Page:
To most, Justice and Mercy are contradictory. In life, we expect either justice or mercy, but not both at the same time.

Yet the God who loves justice (Psalm 11) is also a God full of mercy and lovingkindness (Psalm 86:5). How can this be? We see the answer in Jesus Christ. Because He is just, God judges our guilt. Then in His mercy and love, He provides a way out: by coming down in the person of Jesus Christ, His Son, and pays the penalty for us. Through the sacrifice of Jesus on the cross, God is both just and merciful.

Deacons model and demonstrate compassion (mercy) to those who are hurting; they provide hope and encouragement. At the same time, Deacons do justice by leading and encouraging their congregations to be advocates for and with the marginalized and vulnerable people in their local community.

What is Mercy?

In the parable of the Good Samaritan, we see the essence of Jesus' teaching on mercy. An attitude of mercy says: "What's mine is yours if you need it." In a nutshell, mercy is love in action. In all of their tasks, Deacons demonstrate in word and deed the care of the Lord himself.

 

What is Justice?

Justice, at its centre, is about relationships: our relationships with God, with each other, with ourselves, and with creation. God calls us — and Deacons especially — to restore relationships through the pursuit of justice, and to challenge lifestyles, choices and systems so that all may have the opportunity to participate fully in community as image-bearers of God.

Our Partners

Diaconal Ministries has partnered with several Christian Reformed agencies to inspire and equip deacons in the area of mercy and justice:

If you’d like to speak to someone about a justice issue in your community, reach out to the Christian Reformed Church’s Justice Mobilizer, Cindy Stover.

"In imitation of Christ’s mercy, deacons teach us to love God, our neighbours, and the creation with acts of generous sharing, joyful hospitality, thoughtful care, and wise stewardship of all of God’s gifts. Deacons offer holistic responses that respect the dignity of all people, working to change exploitative structures and systems, equipping the church for ministries of reconciliation and peacemaking, and seeking opportunities for advocacy.”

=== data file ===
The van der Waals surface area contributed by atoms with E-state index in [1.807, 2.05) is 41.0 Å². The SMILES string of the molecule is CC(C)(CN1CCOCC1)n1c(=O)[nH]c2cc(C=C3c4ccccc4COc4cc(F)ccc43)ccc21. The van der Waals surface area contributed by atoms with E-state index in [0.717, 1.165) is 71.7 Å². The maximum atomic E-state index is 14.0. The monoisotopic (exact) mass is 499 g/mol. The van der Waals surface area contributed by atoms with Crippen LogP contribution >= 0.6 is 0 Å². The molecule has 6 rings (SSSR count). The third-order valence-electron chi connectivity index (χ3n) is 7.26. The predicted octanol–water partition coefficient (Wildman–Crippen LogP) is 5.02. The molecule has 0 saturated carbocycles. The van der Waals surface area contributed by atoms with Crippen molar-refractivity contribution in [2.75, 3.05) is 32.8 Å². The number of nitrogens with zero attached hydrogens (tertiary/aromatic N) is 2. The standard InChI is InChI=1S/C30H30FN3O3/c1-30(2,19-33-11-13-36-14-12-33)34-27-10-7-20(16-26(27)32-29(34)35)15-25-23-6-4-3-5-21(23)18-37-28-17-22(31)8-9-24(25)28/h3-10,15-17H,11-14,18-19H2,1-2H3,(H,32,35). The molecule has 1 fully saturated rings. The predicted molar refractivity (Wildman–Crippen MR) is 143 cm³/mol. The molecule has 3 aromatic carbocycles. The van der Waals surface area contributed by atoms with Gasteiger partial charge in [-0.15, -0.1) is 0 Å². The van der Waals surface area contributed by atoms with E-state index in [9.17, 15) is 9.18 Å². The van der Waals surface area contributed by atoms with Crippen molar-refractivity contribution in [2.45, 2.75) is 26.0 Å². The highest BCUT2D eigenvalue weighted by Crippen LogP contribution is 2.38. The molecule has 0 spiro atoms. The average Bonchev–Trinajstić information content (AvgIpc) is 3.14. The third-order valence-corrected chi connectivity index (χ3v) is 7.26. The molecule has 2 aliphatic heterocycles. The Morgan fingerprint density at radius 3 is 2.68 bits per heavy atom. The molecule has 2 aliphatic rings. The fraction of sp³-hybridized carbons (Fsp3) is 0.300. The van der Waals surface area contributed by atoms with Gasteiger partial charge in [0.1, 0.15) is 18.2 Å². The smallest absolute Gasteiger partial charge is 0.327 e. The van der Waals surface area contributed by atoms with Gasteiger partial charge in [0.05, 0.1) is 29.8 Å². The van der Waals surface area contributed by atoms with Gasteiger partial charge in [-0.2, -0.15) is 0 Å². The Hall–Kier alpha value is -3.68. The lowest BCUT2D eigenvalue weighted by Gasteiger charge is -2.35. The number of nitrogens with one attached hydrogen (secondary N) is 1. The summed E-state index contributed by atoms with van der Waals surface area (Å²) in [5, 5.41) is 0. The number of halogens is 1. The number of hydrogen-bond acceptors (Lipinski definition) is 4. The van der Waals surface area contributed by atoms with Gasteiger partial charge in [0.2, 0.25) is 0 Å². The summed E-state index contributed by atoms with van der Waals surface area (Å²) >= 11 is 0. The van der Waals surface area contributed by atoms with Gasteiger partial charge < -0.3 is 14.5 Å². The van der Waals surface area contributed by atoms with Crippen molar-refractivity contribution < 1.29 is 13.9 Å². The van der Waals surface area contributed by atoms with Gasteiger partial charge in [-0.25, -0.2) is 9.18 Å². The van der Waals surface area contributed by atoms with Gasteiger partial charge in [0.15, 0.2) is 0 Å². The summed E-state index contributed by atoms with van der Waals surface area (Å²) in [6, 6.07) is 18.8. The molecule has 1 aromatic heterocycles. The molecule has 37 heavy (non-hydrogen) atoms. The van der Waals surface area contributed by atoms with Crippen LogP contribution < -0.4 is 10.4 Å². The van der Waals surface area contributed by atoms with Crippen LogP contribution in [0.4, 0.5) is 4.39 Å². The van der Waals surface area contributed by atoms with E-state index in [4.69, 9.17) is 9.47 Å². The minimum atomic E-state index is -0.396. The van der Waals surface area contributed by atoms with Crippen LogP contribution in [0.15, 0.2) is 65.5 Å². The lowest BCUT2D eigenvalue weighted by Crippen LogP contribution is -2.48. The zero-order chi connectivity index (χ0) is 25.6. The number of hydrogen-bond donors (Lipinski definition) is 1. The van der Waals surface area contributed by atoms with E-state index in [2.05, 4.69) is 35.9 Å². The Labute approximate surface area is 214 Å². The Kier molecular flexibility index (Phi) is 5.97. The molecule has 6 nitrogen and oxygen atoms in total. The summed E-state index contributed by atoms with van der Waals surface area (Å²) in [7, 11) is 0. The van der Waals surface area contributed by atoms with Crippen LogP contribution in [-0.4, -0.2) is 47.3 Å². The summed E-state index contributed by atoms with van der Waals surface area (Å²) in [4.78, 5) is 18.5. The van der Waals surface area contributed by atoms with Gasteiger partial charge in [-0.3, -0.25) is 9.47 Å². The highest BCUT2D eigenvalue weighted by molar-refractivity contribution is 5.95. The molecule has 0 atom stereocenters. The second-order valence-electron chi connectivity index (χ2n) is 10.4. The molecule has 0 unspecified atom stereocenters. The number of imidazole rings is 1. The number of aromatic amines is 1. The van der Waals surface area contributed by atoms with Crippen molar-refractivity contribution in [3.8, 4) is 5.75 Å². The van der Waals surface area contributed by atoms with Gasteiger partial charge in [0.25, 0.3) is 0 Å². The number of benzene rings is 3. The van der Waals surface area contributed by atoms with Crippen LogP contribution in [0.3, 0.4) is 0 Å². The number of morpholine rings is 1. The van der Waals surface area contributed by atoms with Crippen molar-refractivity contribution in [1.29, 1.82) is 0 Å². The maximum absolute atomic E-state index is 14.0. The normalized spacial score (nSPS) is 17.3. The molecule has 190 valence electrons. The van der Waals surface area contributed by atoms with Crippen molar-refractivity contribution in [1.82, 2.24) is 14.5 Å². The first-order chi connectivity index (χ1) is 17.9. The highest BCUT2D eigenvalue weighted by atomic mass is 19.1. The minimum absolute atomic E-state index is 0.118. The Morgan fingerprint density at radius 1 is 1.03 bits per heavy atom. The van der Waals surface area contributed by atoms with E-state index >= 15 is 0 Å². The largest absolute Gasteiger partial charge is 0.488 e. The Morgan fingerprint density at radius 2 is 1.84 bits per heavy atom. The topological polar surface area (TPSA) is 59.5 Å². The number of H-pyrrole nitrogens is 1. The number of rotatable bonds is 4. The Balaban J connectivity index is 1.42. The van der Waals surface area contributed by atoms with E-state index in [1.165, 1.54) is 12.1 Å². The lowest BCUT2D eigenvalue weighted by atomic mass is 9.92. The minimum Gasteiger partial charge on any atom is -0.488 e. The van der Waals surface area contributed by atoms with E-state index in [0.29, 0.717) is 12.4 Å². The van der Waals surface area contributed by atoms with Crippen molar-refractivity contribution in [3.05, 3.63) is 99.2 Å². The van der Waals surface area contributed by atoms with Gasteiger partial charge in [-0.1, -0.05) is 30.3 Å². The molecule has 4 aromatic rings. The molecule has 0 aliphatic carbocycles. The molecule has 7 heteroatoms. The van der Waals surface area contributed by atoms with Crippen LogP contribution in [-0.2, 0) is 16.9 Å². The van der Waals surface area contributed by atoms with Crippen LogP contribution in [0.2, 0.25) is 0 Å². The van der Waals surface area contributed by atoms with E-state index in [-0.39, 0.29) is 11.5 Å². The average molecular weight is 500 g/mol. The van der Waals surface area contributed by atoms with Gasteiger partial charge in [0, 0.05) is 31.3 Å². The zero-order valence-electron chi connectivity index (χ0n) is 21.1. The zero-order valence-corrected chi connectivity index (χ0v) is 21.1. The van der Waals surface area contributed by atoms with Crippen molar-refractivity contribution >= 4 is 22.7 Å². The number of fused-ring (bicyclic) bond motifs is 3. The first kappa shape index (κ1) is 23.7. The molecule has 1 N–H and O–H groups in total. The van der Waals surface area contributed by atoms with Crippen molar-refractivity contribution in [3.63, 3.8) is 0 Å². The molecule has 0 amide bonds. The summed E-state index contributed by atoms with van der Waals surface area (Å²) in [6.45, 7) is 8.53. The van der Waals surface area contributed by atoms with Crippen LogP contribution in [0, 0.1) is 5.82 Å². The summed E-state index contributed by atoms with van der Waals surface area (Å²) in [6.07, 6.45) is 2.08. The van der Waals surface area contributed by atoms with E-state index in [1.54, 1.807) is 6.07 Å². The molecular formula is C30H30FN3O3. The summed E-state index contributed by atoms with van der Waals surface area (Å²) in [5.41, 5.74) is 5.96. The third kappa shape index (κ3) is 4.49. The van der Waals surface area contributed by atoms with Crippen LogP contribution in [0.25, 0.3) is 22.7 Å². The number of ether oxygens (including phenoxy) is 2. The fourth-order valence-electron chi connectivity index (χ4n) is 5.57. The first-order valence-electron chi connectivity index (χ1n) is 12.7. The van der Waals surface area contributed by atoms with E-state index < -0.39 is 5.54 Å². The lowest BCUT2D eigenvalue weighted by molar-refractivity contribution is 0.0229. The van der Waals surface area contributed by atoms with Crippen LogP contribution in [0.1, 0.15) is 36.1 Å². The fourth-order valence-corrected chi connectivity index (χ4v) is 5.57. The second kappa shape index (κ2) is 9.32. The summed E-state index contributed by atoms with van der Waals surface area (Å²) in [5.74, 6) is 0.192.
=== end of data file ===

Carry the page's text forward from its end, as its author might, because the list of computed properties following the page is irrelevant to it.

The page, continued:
Form for the Ordination of Elders & Deacons, 2016

“Justice without mercy is cruelty. Mercy without justice is the mother of all dissolution.”

Thomas Aquinas

Here are some resources to get you started.

Resources

What is Justice?

A basic introduction to the deacon's role in advocating for justice.

Learn About Biblical Advocacy

Explore how to identify a situation in your community that is unjust and requires action.

Ten Ways to Do Justice

A handout from the Office of Social Justice and Faith Formation Ministries.

3 Steps to Pursuing Justice in Your Church

Learn how to become aware, assess situations, and act for justice.

Take Action!

The Christian Reformed Centre for Public Dialogue periodically sends out Action Alerts relating to our main justice issues. Each alert contains legislative background in a CRC context and a few talking points to address with your member of Parliament. Click on the button below to find out more and to view the latest alerts!

Need Some Help?

Contact your local Diaconal Coach today!

DoJUSTICE Blog


Do Justice is a conversation starter for justice in the Christian Reformed Church. Believing we are better together, they aim to find new ideas and perspectives and share better ways to engage in justice work, while remembering our motivation and growing our faith.

Visit their website today and subscribe to receive articles, prayers and more!

Youth Justice Project

Helping youth make a difference in their community!


Our NewGround Program includes a Youth Justice initiative to reach the next generation of justice-seekers and inspire them to get involved in their local communities!

Youth will find innovative ways to address an injustice in their community with the help of grant money and coaching, as well as by partnering with the deacons in their local church.